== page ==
A WOMB WITH A VIEW
A man and his wife were making the initial doctor visit prior to the birth of what would be their first child. After everything checked out, they wondered when to return. The physician took a small stamp and stamped the wife’s stomach with indelible ink. The couple were curious as to what the stamp was for, so when they got home, the man dug out his magnifying glass to try to see what it was. And in very tiny letters the stamp read, “When you can read this, come back and see me.”
Each year, Doritos (the famous brand of seasoned tortilla chips) buys a 30-second Super Bowl commercial spot (at a 2016 cost of $5,000,000). The chip-maker then opens up the competition to any advertising entrepreneur who can come up with a unique idea that will catch the attention of the public. This year’s winner was a young film producer from Australia. The new father submitted the following based upon his own recent experience:
The scene is the pediatrician’s office. Inside the examining room are three people – the expectant mother lying on a bed, the physician doing an ultrasound, and the husband with a bag of Doritos. On the monitor is the view of the fully-formed baby in the womb, lying on its back. The husband then notices on the screen that as he takes a chip out of the bag and puts it in his mouth, the baby sits up reaching for the Dorito and then lies back down again once the dad eats it. This occurs three times. On the fourth occasion, the father decides to have a little fun and quickly moves the chip from bag to mouth, resulting in the baby swiftly sitting up and then rapidly lying back down; all resulting in the mother experiencing a birth-like contraction. Now realizing what is going on, the wife grabs the Dorito and throws it towards the end of the bed. Suddenly, to the screams of all three, the baby is shown on the monitor exiting the womb (towards where the Dorito was thrown).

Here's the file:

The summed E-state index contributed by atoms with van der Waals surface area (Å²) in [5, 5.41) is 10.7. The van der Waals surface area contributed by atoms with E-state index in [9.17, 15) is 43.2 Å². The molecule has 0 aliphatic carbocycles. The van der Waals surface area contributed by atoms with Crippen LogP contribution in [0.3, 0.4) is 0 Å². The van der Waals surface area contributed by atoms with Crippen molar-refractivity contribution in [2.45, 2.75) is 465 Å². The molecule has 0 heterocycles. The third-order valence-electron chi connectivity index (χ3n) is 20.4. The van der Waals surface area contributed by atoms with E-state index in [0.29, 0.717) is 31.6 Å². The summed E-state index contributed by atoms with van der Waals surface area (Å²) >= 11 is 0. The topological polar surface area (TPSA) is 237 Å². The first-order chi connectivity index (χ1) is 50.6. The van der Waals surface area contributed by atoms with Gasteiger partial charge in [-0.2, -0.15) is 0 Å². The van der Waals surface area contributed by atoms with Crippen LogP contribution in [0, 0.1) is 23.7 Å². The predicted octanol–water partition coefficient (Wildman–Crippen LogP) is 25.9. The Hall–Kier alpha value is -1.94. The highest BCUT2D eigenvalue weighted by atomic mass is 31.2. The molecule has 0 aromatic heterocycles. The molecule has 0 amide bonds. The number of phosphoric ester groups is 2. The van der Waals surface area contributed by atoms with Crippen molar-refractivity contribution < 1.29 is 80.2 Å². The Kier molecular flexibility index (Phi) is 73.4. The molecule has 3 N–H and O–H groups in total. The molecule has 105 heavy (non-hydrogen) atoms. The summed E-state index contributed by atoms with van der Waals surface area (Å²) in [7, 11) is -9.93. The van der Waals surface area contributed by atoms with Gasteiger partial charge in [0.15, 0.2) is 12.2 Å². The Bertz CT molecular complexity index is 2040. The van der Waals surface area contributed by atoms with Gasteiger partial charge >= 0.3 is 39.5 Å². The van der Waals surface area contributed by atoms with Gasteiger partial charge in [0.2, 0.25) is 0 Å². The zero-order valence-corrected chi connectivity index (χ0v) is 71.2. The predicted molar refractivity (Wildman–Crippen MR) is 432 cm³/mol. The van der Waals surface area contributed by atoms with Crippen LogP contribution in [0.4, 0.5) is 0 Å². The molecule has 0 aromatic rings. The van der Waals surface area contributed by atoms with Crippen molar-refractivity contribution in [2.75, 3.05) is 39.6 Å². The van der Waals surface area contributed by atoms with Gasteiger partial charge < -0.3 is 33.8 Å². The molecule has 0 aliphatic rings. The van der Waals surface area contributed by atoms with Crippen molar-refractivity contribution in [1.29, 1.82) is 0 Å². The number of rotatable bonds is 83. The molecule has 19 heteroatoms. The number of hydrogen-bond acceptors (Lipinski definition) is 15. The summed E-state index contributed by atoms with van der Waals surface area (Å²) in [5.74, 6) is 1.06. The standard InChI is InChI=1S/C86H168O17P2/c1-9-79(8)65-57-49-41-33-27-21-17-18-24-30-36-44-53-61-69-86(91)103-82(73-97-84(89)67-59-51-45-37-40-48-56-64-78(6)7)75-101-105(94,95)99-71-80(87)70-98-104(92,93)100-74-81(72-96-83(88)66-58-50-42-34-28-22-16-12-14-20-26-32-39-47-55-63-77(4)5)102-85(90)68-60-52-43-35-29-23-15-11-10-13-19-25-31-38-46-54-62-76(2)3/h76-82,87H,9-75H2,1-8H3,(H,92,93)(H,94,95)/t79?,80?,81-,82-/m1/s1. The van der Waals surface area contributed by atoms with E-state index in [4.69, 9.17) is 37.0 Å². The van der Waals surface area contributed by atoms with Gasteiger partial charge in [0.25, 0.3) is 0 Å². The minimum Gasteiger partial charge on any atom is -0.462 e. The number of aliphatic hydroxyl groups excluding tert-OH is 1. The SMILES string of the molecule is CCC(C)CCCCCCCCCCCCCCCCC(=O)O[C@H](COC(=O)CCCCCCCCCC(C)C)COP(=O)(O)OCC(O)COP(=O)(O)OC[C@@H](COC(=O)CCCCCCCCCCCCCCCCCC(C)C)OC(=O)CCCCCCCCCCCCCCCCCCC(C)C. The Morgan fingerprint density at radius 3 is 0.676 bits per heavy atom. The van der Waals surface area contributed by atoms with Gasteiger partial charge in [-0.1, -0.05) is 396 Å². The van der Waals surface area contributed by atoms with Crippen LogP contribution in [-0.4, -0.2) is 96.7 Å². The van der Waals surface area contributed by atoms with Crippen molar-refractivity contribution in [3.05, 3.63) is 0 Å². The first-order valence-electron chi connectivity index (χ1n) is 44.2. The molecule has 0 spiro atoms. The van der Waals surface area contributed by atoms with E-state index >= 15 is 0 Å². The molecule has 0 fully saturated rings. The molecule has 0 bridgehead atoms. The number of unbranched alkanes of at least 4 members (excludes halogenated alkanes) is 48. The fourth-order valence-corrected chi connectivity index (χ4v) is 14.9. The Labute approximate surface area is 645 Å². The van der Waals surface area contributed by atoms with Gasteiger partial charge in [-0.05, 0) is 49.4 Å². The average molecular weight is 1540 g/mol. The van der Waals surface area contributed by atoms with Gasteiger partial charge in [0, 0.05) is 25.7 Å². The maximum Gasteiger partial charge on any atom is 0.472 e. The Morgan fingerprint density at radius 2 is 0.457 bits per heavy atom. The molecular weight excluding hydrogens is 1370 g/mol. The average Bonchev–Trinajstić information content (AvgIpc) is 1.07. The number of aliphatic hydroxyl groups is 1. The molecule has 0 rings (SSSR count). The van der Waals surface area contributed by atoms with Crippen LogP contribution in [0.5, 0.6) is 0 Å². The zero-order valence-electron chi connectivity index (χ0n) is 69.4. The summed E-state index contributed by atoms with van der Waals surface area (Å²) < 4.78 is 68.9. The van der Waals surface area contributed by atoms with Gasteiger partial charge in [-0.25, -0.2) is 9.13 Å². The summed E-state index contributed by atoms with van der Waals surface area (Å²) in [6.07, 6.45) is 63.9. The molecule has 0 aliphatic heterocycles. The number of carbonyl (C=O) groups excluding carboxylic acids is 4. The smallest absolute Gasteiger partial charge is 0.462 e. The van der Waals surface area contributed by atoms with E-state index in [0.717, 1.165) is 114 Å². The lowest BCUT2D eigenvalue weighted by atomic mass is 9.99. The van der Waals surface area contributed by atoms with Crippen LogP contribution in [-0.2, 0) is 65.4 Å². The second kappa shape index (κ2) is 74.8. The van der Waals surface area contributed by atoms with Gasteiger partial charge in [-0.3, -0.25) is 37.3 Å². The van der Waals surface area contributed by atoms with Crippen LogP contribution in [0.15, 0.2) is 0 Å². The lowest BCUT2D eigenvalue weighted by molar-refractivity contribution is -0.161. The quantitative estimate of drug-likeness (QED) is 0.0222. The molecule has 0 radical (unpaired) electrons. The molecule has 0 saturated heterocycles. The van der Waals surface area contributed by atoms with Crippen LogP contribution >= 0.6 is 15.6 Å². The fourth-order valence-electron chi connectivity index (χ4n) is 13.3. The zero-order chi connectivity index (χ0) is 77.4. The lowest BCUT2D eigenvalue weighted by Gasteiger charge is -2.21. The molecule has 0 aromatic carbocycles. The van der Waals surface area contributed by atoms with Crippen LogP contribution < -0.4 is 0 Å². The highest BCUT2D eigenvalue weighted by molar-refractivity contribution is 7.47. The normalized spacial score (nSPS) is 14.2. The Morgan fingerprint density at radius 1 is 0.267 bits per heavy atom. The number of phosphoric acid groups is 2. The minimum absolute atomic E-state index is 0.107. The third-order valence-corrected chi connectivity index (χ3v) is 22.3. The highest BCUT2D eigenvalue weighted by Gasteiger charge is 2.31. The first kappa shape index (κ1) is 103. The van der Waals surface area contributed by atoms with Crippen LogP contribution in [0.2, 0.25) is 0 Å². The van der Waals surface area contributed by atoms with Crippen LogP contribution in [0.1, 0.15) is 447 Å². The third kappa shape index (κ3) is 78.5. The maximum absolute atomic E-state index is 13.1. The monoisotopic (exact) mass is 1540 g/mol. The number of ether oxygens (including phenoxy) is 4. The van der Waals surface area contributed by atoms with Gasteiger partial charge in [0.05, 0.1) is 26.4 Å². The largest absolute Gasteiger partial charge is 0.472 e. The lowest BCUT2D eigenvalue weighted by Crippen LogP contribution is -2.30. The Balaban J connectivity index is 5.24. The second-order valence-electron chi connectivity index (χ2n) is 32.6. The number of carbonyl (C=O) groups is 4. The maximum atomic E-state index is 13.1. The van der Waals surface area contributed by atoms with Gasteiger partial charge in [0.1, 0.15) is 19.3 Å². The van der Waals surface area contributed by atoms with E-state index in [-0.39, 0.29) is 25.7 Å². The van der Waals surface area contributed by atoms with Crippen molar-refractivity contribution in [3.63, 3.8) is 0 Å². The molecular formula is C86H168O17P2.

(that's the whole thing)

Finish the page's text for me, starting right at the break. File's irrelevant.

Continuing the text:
The advertisement was a huge success, winning top spot in many surveys for best Super Bowl commercial (you can see it on You Tube) and Doritos couldn’t have been happier. Then the abortion-rights organizations went to work. The feminists were livid that Doritos showed an ultrasound of a baby that was an actual living person – complete with head and body, arms and legs, fingers and toes, eyes and ears, having a heartbeat and being both mobile and responsive. But what their protest has done is to bring to light something that many people were, up till now, unaware of – that abortionists are militantly against any legislation that requires them to show an ultrasound of the baby in the womb to the mother before an abortion is performed. Why? Because studies have verified the fact that up to 80% of all mothers, upon seeing such ultrasounds, decide instead to give birth to the child. Thus, when there’s no abortion, there’s no money for the abortionists. As one abortion provider put it, “3D ultrasounds are becoming our kyrptonite” (a comic book reference to Superman’s one weakness).
It has been said a picture is worth a thousand words. With millions of young women seeing this ad, maybe the ultra-sound picture will save a thousand babies.